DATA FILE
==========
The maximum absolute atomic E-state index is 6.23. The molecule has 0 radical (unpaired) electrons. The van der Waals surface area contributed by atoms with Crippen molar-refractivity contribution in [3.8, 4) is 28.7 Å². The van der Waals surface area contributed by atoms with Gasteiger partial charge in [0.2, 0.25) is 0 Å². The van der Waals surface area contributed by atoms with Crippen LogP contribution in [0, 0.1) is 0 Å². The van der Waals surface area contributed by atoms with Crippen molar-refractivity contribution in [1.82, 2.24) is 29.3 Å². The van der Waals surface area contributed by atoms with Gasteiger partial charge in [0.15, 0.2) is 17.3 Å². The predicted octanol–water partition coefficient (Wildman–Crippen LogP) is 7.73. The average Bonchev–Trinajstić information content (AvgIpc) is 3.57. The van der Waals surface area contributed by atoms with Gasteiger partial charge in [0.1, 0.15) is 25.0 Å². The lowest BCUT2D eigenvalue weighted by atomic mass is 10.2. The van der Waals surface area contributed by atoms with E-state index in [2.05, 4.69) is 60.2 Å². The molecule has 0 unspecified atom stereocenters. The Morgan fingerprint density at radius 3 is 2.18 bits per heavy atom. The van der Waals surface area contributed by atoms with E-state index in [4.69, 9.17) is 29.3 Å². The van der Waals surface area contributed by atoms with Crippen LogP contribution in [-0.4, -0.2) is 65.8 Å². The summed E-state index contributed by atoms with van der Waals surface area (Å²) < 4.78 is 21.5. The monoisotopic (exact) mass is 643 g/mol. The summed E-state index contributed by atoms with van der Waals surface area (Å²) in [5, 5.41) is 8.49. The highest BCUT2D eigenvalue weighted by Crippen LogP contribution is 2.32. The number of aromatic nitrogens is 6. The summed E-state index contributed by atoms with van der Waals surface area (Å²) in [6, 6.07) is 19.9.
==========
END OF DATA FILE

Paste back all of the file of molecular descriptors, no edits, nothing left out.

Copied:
The maximum absolute atomic E-state index is 6.23. The molecule has 0 radical (unpaired) electrons. The van der Waals surface area contributed by atoms with Crippen molar-refractivity contribution in [3.8, 4) is 28.7 Å². The van der Waals surface area contributed by atoms with Gasteiger partial charge in [0.2, 0.25) is 0 Å². The van der Waals surface area contributed by atoms with Crippen LogP contribution in [0, 0.1) is 0 Å². The van der Waals surface area contributed by atoms with Crippen molar-refractivity contribution in [1.82, 2.24) is 29.3 Å². The van der Waals surface area contributed by atoms with Gasteiger partial charge in [0.15, 0.2) is 17.3 Å². The predicted octanol–water partition coefficient (Wildman–Crippen LogP) is 7.73. The average Bonchev–Trinajstić information content (AvgIpc) is 3.57. The van der Waals surface area contributed by atoms with Gasteiger partial charge in [0.1, 0.15) is 25.0 Å². The lowest BCUT2D eigenvalue weighted by atomic mass is 10.2. The van der Waals surface area contributed by atoms with E-state index in [2.05, 4.69) is 60.2 Å². The molecule has 0 unspecified atom stereocenters. The Morgan fingerprint density at radius 3 is 2.18 bits per heavy atom. The van der Waals surface area contributed by atoms with E-state index in [4.69, 9.17) is 29.3 Å². The van der Waals surface area contributed by atoms with Crippen LogP contribution in [-0.4, -0.2) is 65.8 Å². The summed E-state index contributed by atoms with van der Waals surface area (Å²) < 4.78 is 21.5. The monoisotopic (exact) mass is 643 g/mol. The summed E-state index contributed by atoms with van der Waals surface area (Å²) in [5, 5.41) is 8.49. The highest BCUT2D eigenvalue weighted by Crippen LogP contribution is 2.32. The number of aromatic nitrogens is 6. The summed E-state index contributed by atoms with van der Waals surface area (Å²) in [6, 6.07) is 19.9.